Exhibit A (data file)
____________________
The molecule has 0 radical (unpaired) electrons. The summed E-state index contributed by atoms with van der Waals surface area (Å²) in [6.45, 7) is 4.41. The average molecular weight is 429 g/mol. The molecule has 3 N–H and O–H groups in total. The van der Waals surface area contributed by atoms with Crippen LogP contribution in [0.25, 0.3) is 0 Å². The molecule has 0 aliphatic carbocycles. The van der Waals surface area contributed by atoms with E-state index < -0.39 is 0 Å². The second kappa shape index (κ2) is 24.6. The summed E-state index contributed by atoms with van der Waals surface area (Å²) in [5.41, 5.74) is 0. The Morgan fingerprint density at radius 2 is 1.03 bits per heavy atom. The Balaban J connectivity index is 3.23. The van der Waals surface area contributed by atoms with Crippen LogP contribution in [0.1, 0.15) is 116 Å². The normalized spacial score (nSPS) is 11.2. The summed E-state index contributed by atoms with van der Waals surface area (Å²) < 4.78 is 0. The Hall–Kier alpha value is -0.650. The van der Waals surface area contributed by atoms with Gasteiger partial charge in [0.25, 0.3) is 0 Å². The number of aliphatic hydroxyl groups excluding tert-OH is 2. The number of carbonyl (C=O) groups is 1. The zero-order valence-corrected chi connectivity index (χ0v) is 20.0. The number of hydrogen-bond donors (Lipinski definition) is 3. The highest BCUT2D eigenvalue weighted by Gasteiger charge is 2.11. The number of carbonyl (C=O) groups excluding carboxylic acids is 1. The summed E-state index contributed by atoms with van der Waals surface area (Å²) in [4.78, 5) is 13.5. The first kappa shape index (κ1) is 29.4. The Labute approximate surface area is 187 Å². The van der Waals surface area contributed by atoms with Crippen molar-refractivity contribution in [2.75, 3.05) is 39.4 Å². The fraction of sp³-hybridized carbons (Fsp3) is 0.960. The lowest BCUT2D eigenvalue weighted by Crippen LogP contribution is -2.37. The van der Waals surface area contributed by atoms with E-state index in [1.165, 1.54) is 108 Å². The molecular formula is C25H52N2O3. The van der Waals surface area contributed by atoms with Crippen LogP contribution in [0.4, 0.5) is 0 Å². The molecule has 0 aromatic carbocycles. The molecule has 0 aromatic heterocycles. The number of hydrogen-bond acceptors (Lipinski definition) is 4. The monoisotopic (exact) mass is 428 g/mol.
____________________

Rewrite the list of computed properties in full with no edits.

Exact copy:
The molecule has 0 radical (unpaired) electrons. The summed E-state index contributed by atoms with van der Waals surface area (Å²) in [6.45, 7) is 4.41. The average molecular weight is 429 g/mol. The molecule has 3 N–H and O–H groups in total. The van der Waals surface area contributed by atoms with Crippen LogP contribution in [0.25, 0.3) is 0 Å². The molecule has 0 aliphatic carbocycles. The van der Waals surface area contributed by atoms with E-state index < -0.39 is 0 Å². The second kappa shape index (κ2) is 24.6. The summed E-state index contributed by atoms with van der Waals surface area (Å²) in [5.41, 5.74) is 0. The Morgan fingerprint density at radius 2 is 1.03 bits per heavy atom. The Balaban J connectivity index is 3.23. The van der Waals surface area contributed by atoms with Crippen LogP contribution in [0.1, 0.15) is 116 Å². The normalized spacial score (nSPS) is 11.2. The summed E-state index contributed by atoms with van der Waals surface area (Å²) < 4.78 is 0. The Hall–Kier alpha value is -0.650. The van der Waals surface area contributed by atoms with Gasteiger partial charge in [0.25, 0.3) is 0 Å². The number of aliphatic hydroxyl groups excluding tert-OH is 2. The number of carbonyl (C=O) groups is 1. The zero-order valence-corrected chi connectivity index (χ0v) is 20.0. The number of hydrogen-bond donors (Lipinski definition) is 3. The highest BCUT2D eigenvalue weighted by Gasteiger charge is 2.11. The number of carbonyl (C=O) groups excluding carboxylic acids is 1. The summed E-state index contributed by atoms with van der Waals surface area (Å²) in [4.78, 5) is 13.5. The first kappa shape index (κ1) is 29.4. The Labute approximate surface area is 187 Å². The van der Waals surface area contributed by atoms with Crippen molar-refractivity contribution in [2.75, 3.05) is 39.4 Å². The fraction of sp³-hybridized carbons (Fsp3) is 0.960. The lowest BCUT2D eigenvalue weighted by Crippen LogP contribution is -2.37. The van der Waals surface area contributed by atoms with E-state index in [1.165, 1.54) is 108 Å². The molecular formula is C25H52N2O3. The van der Waals surface area contributed by atoms with Crippen LogP contribution in [0.4, 0.5) is 0 Å². The molecule has 0 aromatic carbocycles. The molecule has 0 aromatic heterocycles. The number of hydrogen-bond acceptors (Lipinski definition) is 4. The monoisotopic (exact) mass is 428 g/mol.